F1 not boring insists Button

Jenson Button has rejected accusations that Formula One is boring and claimed this weekend's German Grand Prix will prove him right.

Jenson Button has rejected accusations that Formula One is boring and claimed this weekend's German Grand Prix will prove him right.

Critics hit out after a pedestrian French race two weeks ago and called for more excitement and more overtaking from the pinnacle of motorsport.

Formula One has not seen an overtaking move for the lead all season but despite the scarcity of passing in the sport, Button insists a grand prix remains exciting.

He said: "It is (exciting) for me - I am in the middle of the pack at the moment so it is pretty exciting. The problem is that has been said for the last 20 years or more - since the 1970s.

"I am reading James Hunt's book and when it steps into the 1980s he says the same thing - motor racing changed, it is getting boring. It is what we have had for 25-odd years now.

"For me it's not boring, I love the sport." Button is convinced his point will be proved this weekend in Germany, when he expects a thrilling contest.

The revised Hockenheim track is renowned for producing wheel-to-wheel racing, epitomised by Button's stunning fight from 13th to second two years ago, and he expects a race to remember.

"There have been some fantastic overtaking manoeuvres and racing this year," the 26-year-old Honda driver said. This is a place which will showcase that - Hockenheim is a good place to overtake. I think we are going to have some pretty close racing here. I love it."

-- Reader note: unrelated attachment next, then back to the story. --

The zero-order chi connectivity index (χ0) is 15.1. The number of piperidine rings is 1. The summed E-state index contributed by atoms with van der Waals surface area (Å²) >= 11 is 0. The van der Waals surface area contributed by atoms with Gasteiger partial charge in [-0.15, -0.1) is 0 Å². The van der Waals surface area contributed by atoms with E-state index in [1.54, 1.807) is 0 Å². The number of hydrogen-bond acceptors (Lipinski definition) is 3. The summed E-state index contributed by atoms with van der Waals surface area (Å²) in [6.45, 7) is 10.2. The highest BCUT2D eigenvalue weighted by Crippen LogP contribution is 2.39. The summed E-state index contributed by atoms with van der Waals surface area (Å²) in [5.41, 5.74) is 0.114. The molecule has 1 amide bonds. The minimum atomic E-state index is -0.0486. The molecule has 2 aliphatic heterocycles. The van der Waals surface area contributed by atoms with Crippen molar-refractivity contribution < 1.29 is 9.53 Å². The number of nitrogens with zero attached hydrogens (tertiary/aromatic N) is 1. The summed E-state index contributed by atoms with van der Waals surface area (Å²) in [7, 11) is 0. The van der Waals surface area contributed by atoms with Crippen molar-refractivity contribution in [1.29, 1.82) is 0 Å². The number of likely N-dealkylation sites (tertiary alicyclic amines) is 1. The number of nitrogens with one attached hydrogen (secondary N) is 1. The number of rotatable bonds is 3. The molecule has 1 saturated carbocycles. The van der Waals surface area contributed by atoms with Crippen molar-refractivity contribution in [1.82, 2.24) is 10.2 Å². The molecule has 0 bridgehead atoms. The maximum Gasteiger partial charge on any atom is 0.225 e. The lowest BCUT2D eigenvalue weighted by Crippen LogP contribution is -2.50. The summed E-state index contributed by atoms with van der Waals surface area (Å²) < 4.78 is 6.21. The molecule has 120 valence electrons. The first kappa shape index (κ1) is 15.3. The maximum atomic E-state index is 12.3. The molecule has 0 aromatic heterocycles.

Button only sees positives in the way Formula One has evolved from a niche event to the most popular sporting spectacle on earth, where billions of pounds are spent in the chase for glory.

He added: "Everyone always says things have changed so much but I don't think they have. One big thing you notice is it's a lot safer now, every year (in the past) someone would get killed."

Arguably Button's finest hour came at Hockenheim two years ago when he equalled his career-best result by battling through the field after an engine penalty.

That was the closest Button has come to victory in his 111-race Formula One career and the only time he has had a car truly capable of breaking his duck.

But he remains focused on moving Honda forward so he can once again enjoy a competitive car.

"We haven't achieved our goal, we haven't had the complete package yet. But we are getting there," he said.

Button gave Honda hope of a return to form by setting the fastest time for a race driver in morning practice yesterday, but slid down the order in the afternoon practice.

Ferrari's Michael Schumacher will be hoping his practice form translates to qualifying and the race after he set the fastest lap in second practice.

Schumacher's world championship rival Fernando Alonso was off the pace, guiding his Renault to 15th. BMW-Sauber test driver Robert Kubica put his only day of driving to good use by clocking the fastest time of the day, of one minute 16.225 secs.

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